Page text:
Whoever said that marriage was for the weak did not understand the heavy weight of wedding vows. Lately, vows are often equated with tradition – just a ceremonial formality and words that a couple repeats. However, when we make a vow before God, significant shifts change in the spiritual realm. We cannot hold back those shifts; they are a part of the nature of vow-creation. And when we break those vows, we also don’t have control over the spiritually significant consequences.
I, (name), take you (name), to be my lawfully wedded (wife/husband), to have and to hold from this day forward, for better or for worse, for richer, for poorer, in sickness and in health, to love and to cherish; from this day forward until death do us part.
Hearing a couple recite the words “from this day forward until death do us part” makes me think they are committing to remain faithful and legally married to each other until one of them physically dies. Until recently, I thought everyone understood those words to mean the same thing… but I was wrong! A few days ago, I ran across a website that said until death do us part can mean until the death of a person, or until the death of a relationship.
This takes the sacred bond of marriage and completely flushes it away. The “death of a relationship” can come at any time, for any reason. If he decides she no longer turns him on, he can declare the relationship dead and move on to someone new who dazzles his eyes. If she is tired of doing his dishes and sharing her life with him, she can hit the dusty trail citing that their relationship is no longer alive.
As fallen creatures, we have always looked for ways to justify the things we want. Let me assure you: if you are getting married, or are already married, there will likely come a day when you will wonder if you made the right decision in your marriage partner. After a fight, or when he or she is grinding on your last nerve, you may really wonder what single life would be like again. Hopefully these thoughts won’t come often – and it’s important that you don’t dwell on them – but they most likely will come to your mind.
When these days come, you have an option. You can take God at His Word and admit that He hates divorce (Malachi 2:10-16) or you can justify your actions by your own standards and say that you really didn’t mean to vow to God until death do us part – you just meant until the marriage ran its course. God is not fooled and it still does not excuse you.
If you have been through a divorce, please know that this blog is not meant to point fingers or to condemn. God’s grace and forgiveness applies to all who repent (turning back 180 degrees and going the opposite way – from unrighteousness in doing what you want to do to righteousness in doing what God has for you to do) of their sins and put their faith in Christ. My purpose in this blog is to once again show the depth of commitment God expects when couples marry. With our culture battling hard to tear down the institution of marriage, we have to stand up and declare that the family is not obsolete and marriage is still for a lifetime.
Couples can end up having serious issues. At those times, it is essential to see a pastor or marriage counselor. The Bible reads in Proverbs 11:14, “Where there is no guidance, a people falls, but in an abundance of counselors there is safety” (ESV). Get people to help you – do not let your pride of not seeing a pastor or counselor destroy your marriage. Additionally, though you may have been hurt – and even hurt for many years – let God be your sustaining factor. It is Him you are trying to please by staying in the marriage, not your spouse. Keep praying for your spouse to turn around and come back to God.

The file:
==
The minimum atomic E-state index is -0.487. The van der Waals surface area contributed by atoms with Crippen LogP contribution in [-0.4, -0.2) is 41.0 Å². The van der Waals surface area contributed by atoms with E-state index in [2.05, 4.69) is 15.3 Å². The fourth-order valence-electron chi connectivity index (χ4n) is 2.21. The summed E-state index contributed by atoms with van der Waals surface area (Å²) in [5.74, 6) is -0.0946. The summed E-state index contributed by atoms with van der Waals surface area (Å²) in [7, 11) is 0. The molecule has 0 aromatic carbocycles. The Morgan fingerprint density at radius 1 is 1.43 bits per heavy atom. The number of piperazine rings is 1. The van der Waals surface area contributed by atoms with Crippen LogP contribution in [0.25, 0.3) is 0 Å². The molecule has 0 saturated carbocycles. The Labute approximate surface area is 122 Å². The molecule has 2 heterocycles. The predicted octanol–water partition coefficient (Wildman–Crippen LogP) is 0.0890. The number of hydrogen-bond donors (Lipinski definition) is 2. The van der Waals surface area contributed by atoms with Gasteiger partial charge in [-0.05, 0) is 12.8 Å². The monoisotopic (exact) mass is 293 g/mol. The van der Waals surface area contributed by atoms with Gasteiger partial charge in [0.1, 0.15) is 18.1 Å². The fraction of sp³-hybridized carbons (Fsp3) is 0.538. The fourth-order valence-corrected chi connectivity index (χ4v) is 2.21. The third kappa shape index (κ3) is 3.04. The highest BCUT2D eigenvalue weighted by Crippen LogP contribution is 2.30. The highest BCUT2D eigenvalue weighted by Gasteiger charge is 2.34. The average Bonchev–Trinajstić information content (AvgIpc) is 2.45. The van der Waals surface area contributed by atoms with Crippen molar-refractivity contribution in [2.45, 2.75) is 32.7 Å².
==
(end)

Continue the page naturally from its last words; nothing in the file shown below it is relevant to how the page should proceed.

Most of the time, in situations like that, I haven’t seen the person turn back. But, in rare cases, it happens. If that happens, and though you may be shocked, be open to reconciliation. It will take time – especially to rebuild trust – but, it is what God honors. And continually remember the grace that God gave to you by saving you. That is how we can keep forgiving our spouse – not only because God tells us to do so, but because we are so grateful for the gift of grace we have personally received from Him.
One more thing (and this may be an uncommon message) – if you are divorced and both of you have not remarried other people… again, be open to reconciliation. Go see a counselor. Find out what went wrong and what can be done to fix it. It will likely take time, but what an amazing story and representation of God’s grace and restoration that would be to a secular culture that breaks up whenever it is inconvenient.
If you are dating someone you are absolutely crazy about and you are considering marriage, do this – take a long look at him or her. Consider everything he or she is and the potential you see. Get good pre-engagement and premarital counseling. Think about this person turning forty, then fifty, then sixty. Consider this person lying in a hospital bed late in life. Imagine spoon feeding him or her, driving him or her around, and helping him or her bathe. If you marry this person with whom you are so enamored, you are committing to be with them as long as you are both alive. Can you get excited about seeing her age? Can you see him still being your hero when he’s gray headed or bald and pudgy? These are important questions to answer.
I’ll end by quoting my great-grandmother. “Marriage is a lifetime business. It’s not together today and separated tomorrow.” If you do take the plunge, it’s sure to be a wild ride… but with God, all things are possible. Are you ready?
Does vowing to be with someone until death excite or frighten you? Why?